While lamenting that no social worker is available in the greater portion of his constituency, Member of Parliament for Clarendon Northern Horace Dalley this week appealed for Government to recruit more social workers for deployment in communities.
He said social workers should form part of any meaningful social intervention programme, which he said is necessary in the fight against crime and deviant behaviour by youths.
Dalley, on Tuesday, told the House of Representatives: “All the way from Borrowbridge, come through Aenon Town, come through James Hill, come through Kellits – including Johns Hall [in my constituency], there is not one social worker. [There is] one SDC officer who is a community development officer, but not a social worker to intervene in the schools, identify anti-social behaviour in our young people, and try to cauterize it from that stage – no social worker.”
He continued: “You have a lot of absenteeism on the PATH programme – hundreds of people have been taken off PATH because they are not attending school, but there is no social worker to go and find out [about them]. We need more social workers… We need to do some more social intervention, and it cannot be only to get some birth certificates and to have some parenting courses and to remove some zinc fence. You need things [that are] more substantial than that.”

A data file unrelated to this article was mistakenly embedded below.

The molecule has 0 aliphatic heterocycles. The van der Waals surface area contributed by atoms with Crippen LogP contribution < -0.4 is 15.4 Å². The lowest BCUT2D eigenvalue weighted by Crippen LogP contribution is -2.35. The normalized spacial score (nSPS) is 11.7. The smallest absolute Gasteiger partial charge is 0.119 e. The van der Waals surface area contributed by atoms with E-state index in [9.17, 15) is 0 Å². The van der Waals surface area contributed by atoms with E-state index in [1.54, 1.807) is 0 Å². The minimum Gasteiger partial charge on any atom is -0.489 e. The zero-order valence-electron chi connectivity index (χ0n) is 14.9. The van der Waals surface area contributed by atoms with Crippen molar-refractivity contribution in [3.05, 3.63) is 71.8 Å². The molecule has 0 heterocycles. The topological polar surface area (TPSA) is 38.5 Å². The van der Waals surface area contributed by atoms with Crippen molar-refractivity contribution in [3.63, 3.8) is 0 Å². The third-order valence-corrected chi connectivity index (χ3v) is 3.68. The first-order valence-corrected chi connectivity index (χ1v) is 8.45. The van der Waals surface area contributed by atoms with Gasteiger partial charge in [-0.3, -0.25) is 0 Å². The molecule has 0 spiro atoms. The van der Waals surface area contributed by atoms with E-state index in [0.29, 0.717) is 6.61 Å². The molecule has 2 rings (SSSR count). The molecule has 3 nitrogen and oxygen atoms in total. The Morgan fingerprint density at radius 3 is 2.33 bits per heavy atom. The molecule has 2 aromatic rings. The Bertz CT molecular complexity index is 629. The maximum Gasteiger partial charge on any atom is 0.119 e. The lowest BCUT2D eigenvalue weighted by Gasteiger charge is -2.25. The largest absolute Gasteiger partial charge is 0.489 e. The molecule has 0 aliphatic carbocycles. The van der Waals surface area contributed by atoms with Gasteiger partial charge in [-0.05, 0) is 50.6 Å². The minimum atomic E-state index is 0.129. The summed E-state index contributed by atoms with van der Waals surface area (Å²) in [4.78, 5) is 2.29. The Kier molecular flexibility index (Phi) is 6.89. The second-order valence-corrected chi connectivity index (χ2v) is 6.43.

Dalley further said Government has enough money to employ more social workers probably for a two-year period, and assign them to troubled communities as well as areas that are under States of Emergency (SOE) and Zones of Special Operations.
“Put them there and let them dig up and collate the data and indicators as to what is happening, and you will see if we don’t have a change later on,” Dalley reasoned while declaring support for an extension of the SOE, which has been declared in St Catherine and Clarendon – including his constituency.
The SOE was declared on September 5, and has been extended until October 19.
Dalley, in the meantime, made it clear that he does not think the SOE will solve the underlying issues regarding crime.
“You still have to have that [social] intervention because, on the horizon, the anti-social behaviour of our youth is causing great concern, and police cannot deal with that. The social intervention is important. If you don’t have the social intervention, all you do is suppress murder rate and everything else will continue,” he further told parliament.
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